Religious intolerance is growing in Indonesia | Asia| An in-depth look at news from across the continent | DW | 26.02.2013
  1. Inhalt
  2. Navigation
  3. Weitere Inhalte
  4. Metanavigation
  5. Suche
  6. Choose from 30 Languages


Religious intolerance is growing in Indonesia

Indonesia has the biggest Muslim population in the world and is often described as a country where people live peacefully side by side, tolerating difference. Now, however, religious minorities are being targeted more.

Indonesia's brand of Islam is often portrayed by women wearing headscarves smiling in friendly fashion or children playing in front of a mosque. Almost 90 percent of the island state's inhabitants are Muslim.

However, this positive image of a country where different communities and cultures interact peacefully with each other contrasts heavily with the reality of the past 10 years.

There is more and more intolerance in society. There has been an increase in attacks on religious minorities in recent years. Earlier on this month, three churches in South Sulawesi Province were attacked with Molotov cocktails.

Last year, a Christian congregation in Bekasi on the outskirts of the capital Jakarta was forced to pray on the streets when their church was filled with bags containing human feces and urine.

"To be honest I no longer feel safe in Indonesia," Albertus Patty, the head of the Communion of Churches in Indonesia (PGI) told DW. "There are many acts of violence. The police and government aren't doing anything to stop this.”

"Indonesia is no longer a tolerant country."

Worshippers hold candle during a Christmas eve mass at a church in Jakarta, Indonesia (AP Photo/Irwin Fedriansyah)

Many of Indonesia's Christians now fear for their lives

Inter-communal violence

However, not only Indonesia's Christians are scared. There has also been an increase in violent attacks against the country's Muslim minorities.

Most of Indonesia's 200 million Muslims are Sunnis. There are an estimated 100,000 Shiites and 400,000 Ahmadiyyas who were declared "deviant" by Indonesia's top Islamic body in 2008.

"Studies show that tensions within one religious community are much greater than between religious groups," said Novriantoni Kahar, the director of the Indonesia Tanpa Diskriminasi foundation (Indonesia without Discrimination) that carries out research on intolerance.

Discrimination of Ahmadiyyas

A poll conducted last year found that over 40 percent of those surveyed would not want Shiites or members of the Ahmadiyya community living in their neighborhood in comparison to 15.1 percent who said they did not want Christians or Hindus as their neighbors.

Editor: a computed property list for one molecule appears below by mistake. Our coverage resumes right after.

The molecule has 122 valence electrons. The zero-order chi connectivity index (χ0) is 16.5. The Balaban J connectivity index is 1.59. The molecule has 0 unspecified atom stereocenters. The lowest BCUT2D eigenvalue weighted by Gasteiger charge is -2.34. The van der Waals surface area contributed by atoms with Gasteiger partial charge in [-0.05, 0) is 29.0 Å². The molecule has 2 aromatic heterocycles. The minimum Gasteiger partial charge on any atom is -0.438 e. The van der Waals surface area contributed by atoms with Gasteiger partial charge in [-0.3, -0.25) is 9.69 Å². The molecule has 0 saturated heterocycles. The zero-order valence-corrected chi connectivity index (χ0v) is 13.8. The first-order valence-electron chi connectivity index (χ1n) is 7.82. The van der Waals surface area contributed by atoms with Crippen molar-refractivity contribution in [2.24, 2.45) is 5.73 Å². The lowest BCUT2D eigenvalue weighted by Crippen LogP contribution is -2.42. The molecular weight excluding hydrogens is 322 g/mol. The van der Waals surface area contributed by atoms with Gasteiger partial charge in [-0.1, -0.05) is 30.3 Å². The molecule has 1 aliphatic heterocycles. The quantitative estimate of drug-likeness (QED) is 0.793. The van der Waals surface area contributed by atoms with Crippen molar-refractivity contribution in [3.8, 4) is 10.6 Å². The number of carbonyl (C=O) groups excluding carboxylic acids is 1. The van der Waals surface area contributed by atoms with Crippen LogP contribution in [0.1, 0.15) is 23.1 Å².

Sonnenuntergang auf Gili Trawangan mit Blick auf Bali.jpg Alle Fotos stammen von Christina Schott

Indonesia is not as idyllic as it appears on the surface

Mubarik Ahmad is the Ahmadiyya community's spokesman in Indonesia. He complains that members of the community have been intimidated and terrorized since 2005 and that their prayers and activities have been banned in many districts.

In 2011, three people were killed when an Ahmadiyya place of worship was attacked.

Moreover, people who are discriminated against on religious grounds do not seem to be able to turn to the courts for help. Last year, a government official in West Sumatra was sentenced to two-and-a-half years in jail because he had created a forum for atheists on the social network Facebook. He was found guilty of defaming Islam and insulting the Prophet.

Impact of transition

Novriantoni Kahar attributes the increase in violence in Indonesia to the fact that it is difficult when a country makes the transition from dictatorship to democracy, citing the Arab spring as an example. "However, the problem is that the transition has been going on for 10 years already. Violence has existed for a long time in Indonesia."

William Liddle from Ohio State Universtiy is pessimistic about the future: “Secular parties such as the Party of the Functional Groups Golkar and the Democratic Party are moving more and more to the right. I believe that Ahmadiyyas and Shiites will be targeted even more because they won't be protected by the police or the political system."

Kahar agrees and points out that political parties have not voiced their concern about the cases of intolerance loudly enough.

According to a poll conducted by Indonesia Tanpa Diskriminasi, almost 25 percent of the Indonesian population accepts acts of violence to protect religious principles.

DW recommends